"Not the chief of state," someone in the Terrestrial mission groaned.

Retief whipped the sabre down. The dull blade split the cloth and clove the hardwood table. There was utter silence.

The Admirable F'Kau-Kau-Kau rose, seven feet of obese gray Yill. Broad face expressionless to any Terran eyes, he raised a fist like a jewel-studded ham.

Retief stood rigid for a long moment. Then, gracefully, he inclined his head, placed his finger tips on his temples.

Behind him, there was a clatter as Ambassador Spradley collapsed. Then the Admirable F'Kau-Kau-Kau cried out and reached across the table to embrace the Terrestrial, and the orchestra went mad.

Gray hands helped Retief across the table, stools were pushed aside to make room at F'Kau-Kau-Kau's side. Retief sat, took a tall flagon of coal-black brandy pressed on him by his neighbor, clashed glasses with The Admirable and drank.


Retief turned at the touch on his shoulder.

"The Ambassador wants to speak to you, Retief," Magnan said.

Retief looked across to where Ambassador Spradley sat glowering behind the plain tablecloth.

"Under the circumstances," Retief said, "you'd better ask him to come over here."

"The ambassador?" Magnan's voice cracked.

"Never mind the protocol," Retief said. "The situation is still delicate." Magnan went away.

"The feast ends," F'Kau-Kau-Kau said. "Now you and I, Retief, must straddle the Council Stool."

"I'll be honored, Admirable," Retief said. "I must inform my colleagues."

"Colleagues?" F'Kau-Kau-Kau said. "It is for chiefs to parley. Who shall speak for a king while he yet has tongue for talk?"

"The Yill way is wise," Retief said.

F'Kau-Kau-Kau emptied a squat tumbler of pink beer. "I will treat with you, Retief, as viceroy, since as you say your king is old and the space between worlds is far. But there shall be no scheming underlings privy to our dealings." He grinned a Yill grin. "Afterwards we shall carouse, Retief. The Council Stool is hard and the waiting handmaidens delectable. This makes for quick agreement."

Retief smiled. "The king is wise."

"Of course, a being prefers wenches of his own kind," F'Kau-Kau-Kau said. He belched. "The Ministry of Culture has imported several Terry--excuse me, Retief--Terrestrial joy-girls, said to be top-notch specimens. At least they have very fat watchamacallits."

"The king is most considerate," Retief said.

"Let us to it then, Retief. I may hazard a fling with one of your Terries, myself. I fancy an occasional perversion." F'Kau-Kau-Kau dug an elbow into Retief's side and bellowed with laughter.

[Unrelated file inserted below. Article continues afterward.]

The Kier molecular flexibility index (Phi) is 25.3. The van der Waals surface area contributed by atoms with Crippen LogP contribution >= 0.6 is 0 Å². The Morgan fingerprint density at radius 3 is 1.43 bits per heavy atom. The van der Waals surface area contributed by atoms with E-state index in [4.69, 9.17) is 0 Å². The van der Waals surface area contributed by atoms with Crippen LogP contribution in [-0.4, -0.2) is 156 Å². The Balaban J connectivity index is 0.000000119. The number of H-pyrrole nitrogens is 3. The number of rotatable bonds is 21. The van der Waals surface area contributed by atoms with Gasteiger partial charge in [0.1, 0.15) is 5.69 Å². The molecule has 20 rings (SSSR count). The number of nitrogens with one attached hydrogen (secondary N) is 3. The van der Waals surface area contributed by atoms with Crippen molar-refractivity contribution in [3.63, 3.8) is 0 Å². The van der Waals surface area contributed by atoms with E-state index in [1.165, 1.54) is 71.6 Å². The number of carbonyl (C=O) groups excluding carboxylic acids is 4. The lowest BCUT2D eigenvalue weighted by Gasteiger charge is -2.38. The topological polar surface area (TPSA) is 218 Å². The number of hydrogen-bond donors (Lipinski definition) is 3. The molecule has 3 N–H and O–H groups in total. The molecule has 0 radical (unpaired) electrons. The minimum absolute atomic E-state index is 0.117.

Ambassador Spradley hurried to intercept Retief as he crossed to the door at F'Kau-Kau-Kau's side.

"Retief, kindly excuse yourself, I wish a word with you." His voice was icy. Magnan stood behind him, goggling.

"Mr. Ambassador, forgive my apparent rudeness," Retief said. "I don't have time to explain now----"

"Rudeness!" Spradley barked. "Don't have time, eh? Let me tell you----"

"Lower your voice, Mr. Ambassador," Retief said.

Spradley quivered, mouth open, speechless.

"If you'll sit down and wait quietly," Retief said, "I think----"

"You think!" Spradley spluttered.

"Silence!" Retief said. Spradley looked up at Retief's face. He stared for a moment into Retief's gray eyes, closed his mouth and swallowed.

"The Yill seem to have gotten the impression I'm in charge," Retief said, "We'll have to keep it up."

"But--but--" Spradley stuttered. Then he straightened. "That is the last straw," he whispered hoarsely. "I am the Terrestrial Ambassador Extraordinary and Minister Plenipotentiary. Magnan has told me that we've been studiedly insulted, repeatedly, since the moment of our arrival. Kept waiting in baggage rooms, transported in refuse lorries, herded about with servants, offered swill at table. Now I and my senior staff, are left cooling our heels, without so much as an audience while this--this multiple Kau person hobnobs with--with--"

Spradley's voice broke. "I may have been a trifle hasty, Retief, in attempting to restrain you. Blaspheming the native gods and dumping the banquet table are rather extreme measures, but your resentment was perhaps partially justified. I am prepared to be lenient with you." He fixed a choleric eye on Retief.

"I am walking out of this meeting, Mr. Retief. I'll take no more of these deliberate personal----"

"That's enough," Retief snapped. "You're keeping the king waiting. Get back to your chair and sit there until I come back."

Magnan found his voice. "What are you going to do, Retief?"